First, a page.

gordon@gordontredgold.com

#1 Reason Why Your Business Is Not Getting The Disruption It Needs

Throughout my career, I have always been a disrupter.

Partly because when it came to doing things the normal way my performance was good, but not great. 

And that wasn’t good enough for me.

So I was constantly looking for new ways of doing things, and challenging the status quo. Questioning why some things were done the way they were, especially if I thought there was a better way,

Often I was not alone, there were always one or two others who wanted to see if we could do things better, who believed that Faster, Better and Cheaper was a possibility.

However, there was always something that was hindering us, stopping us at times from making these improvements…

…and that was Management. 

I’ve lost count of the number of times I was told by my boss, just slow down, or thanks we will look into it, or can you just follow the normal process.

In my experience people often see the role of management as maintaining the status quo. Not taking any risks, not trying to make things worse rather than trying to improve things.

At one company I was actually told that they liked the results I achieved, but didn’t like the disruptive way that they were achieved. I was actually rated below average, even though the results were excellent. The reason being that they didn’t like how they had been achieved.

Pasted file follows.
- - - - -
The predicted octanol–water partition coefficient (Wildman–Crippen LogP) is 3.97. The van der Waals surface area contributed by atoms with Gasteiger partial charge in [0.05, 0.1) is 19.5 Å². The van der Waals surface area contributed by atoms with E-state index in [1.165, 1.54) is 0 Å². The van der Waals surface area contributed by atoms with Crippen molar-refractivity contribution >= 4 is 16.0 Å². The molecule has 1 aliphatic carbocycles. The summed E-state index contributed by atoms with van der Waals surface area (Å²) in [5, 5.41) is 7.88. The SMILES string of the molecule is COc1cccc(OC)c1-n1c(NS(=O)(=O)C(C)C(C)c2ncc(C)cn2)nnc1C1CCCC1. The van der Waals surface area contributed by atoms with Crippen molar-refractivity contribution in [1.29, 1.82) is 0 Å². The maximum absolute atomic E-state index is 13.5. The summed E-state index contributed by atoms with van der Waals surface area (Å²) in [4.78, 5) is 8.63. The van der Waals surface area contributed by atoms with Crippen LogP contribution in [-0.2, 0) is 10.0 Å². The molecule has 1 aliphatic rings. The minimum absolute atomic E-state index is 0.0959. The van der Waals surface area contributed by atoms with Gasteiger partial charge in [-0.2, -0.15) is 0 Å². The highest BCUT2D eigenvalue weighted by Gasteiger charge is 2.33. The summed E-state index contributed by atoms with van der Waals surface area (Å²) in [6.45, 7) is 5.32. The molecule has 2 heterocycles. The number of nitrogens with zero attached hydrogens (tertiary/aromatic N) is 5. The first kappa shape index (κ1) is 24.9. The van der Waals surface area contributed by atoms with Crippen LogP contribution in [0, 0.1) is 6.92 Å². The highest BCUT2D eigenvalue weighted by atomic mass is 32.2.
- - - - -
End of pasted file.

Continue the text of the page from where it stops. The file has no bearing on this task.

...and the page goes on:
I recently read an article about how at one company, who decided to implement Agile, there was a lot of resistance to it, partly because it highlighted that some teams were actually not doing a great job.

Their resistance was not so much to the change, but to getting found out.

In today’s world you’re either disrupting or being disrupted, and it’s only going to get stronger.

Companies need to adapt to this new paradigm.

But to do that you need a Management/Leadership that supports encourages and promotes disruption.

This doesn’t mean that we need to accept all disruptions, and let people run amok, as that could lead to anarchy and chaos.

You have to be open to the idea, and review each initiative and balance the risk against the reward. When you do that you will find that those people who are naturally disruptive, and who are good at it, will start to come forward with good ideas.

I experienced that at a company where I was looking to reduce operating costs within IT infrastructure, by streamlining the hardware, optimizing the setup, getting rid of redundant equipment.  I was told it wasn’t possible and that whilst some saving could be made it would cost more to do them than we would save.

Once we started and showed that we were serious about it, that there was a management in place that would look at new suggestions, new ways of doing things, many people came forward with ideas on what we could do.

Interestingly, none of these ideas were new, they had all been presented before but were rejected. Rejected because the old management didn’t want to change the current ways of working, ways they were comfortable with.

By implementing these ideas we ended up saving over $20m (18%) in operating costs, savings that were actually sustainable.

The only change tat was needed to unleash these saving was a change in management approach. A change to a management that supported, encouraged and promoted better ideas to managing the data centre.

Leadership defines culture, and if you want to have a business that looks to disrupt then you need to have a leadership that drives and not hinders disruption.

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